2. the association between genes and ontology terms is obtained from gene expression patterns rather than annotation.

Like for GO-enrichment, you can use a default background of all genes in your organism with expression data in Bgee, or you can upload your own background set. Because this is based on TopGO, you can use several algorithms to decorrelate the ontology, to avoid reporting terms which are annotated to the same genes because of part_of relations, such as “prefrontal cortex” and “frontal cortex”. The options are:

  • No decorrelation
  • Elim (by default)
  • Weigth (update: now by default)
  • Parent-child.

For now, genes are only associated to anatomical structures through present / absent calls, i.e. you will obtain structures with more “present” calls than expected by chance. In the future, we will be adding enrichment based on expression being higher in some tissues than others (“over-expression”). The test as it is shows that present calls of expression already contain a lot of biologically relevant information. For example, here are the top anatomical structures for genes associated to the GO term “neurological system process” in mouse (see full results here; loading can be a bit slow):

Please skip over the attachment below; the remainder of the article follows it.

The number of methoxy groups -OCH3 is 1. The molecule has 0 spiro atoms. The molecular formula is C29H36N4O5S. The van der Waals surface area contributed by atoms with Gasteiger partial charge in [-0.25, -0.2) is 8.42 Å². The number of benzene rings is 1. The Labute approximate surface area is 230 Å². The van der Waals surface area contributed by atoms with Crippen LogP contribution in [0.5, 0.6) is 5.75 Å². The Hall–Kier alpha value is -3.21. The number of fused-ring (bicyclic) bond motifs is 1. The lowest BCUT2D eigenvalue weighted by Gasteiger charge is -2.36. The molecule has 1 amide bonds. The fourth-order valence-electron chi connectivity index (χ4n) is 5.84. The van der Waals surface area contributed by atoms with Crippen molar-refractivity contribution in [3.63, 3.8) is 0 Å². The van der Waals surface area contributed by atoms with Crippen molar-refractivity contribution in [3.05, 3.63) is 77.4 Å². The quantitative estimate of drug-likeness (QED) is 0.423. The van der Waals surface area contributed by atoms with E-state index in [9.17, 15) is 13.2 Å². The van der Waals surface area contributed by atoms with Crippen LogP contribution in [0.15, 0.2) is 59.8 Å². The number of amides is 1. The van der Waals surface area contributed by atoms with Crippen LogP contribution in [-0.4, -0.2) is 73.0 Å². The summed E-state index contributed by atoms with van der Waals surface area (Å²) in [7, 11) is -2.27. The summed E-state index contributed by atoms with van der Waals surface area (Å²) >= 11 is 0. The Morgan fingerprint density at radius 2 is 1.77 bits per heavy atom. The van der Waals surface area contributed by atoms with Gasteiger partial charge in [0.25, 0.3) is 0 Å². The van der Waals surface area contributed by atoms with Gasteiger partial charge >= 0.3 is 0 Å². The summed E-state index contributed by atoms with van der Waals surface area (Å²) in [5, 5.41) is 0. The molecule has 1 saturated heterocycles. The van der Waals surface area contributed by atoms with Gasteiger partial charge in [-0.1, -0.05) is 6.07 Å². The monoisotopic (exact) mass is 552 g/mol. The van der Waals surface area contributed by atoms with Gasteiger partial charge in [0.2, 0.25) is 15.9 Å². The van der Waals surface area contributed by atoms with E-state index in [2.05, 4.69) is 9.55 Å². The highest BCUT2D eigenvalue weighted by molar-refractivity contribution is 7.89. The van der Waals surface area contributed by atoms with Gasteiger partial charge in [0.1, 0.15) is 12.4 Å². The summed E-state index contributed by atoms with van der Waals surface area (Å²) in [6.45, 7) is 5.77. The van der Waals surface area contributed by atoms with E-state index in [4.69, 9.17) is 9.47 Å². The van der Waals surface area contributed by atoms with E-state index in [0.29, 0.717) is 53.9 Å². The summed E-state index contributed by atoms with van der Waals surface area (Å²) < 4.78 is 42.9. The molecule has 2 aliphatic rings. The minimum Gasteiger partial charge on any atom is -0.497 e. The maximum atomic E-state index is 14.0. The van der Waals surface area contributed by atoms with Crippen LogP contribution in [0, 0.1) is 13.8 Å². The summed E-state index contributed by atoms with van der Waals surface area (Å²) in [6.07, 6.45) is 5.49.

topanatBecause developmental expression patterns can be very different from adult ones, we compute enrichment twice by default, for expression patterns in development (“embryo stage”) and in new born to adult (“post embryonic stage”). If you feel that more detailed breakdown is needed, please ask us, although note that in some cases we will probably lack statistical power.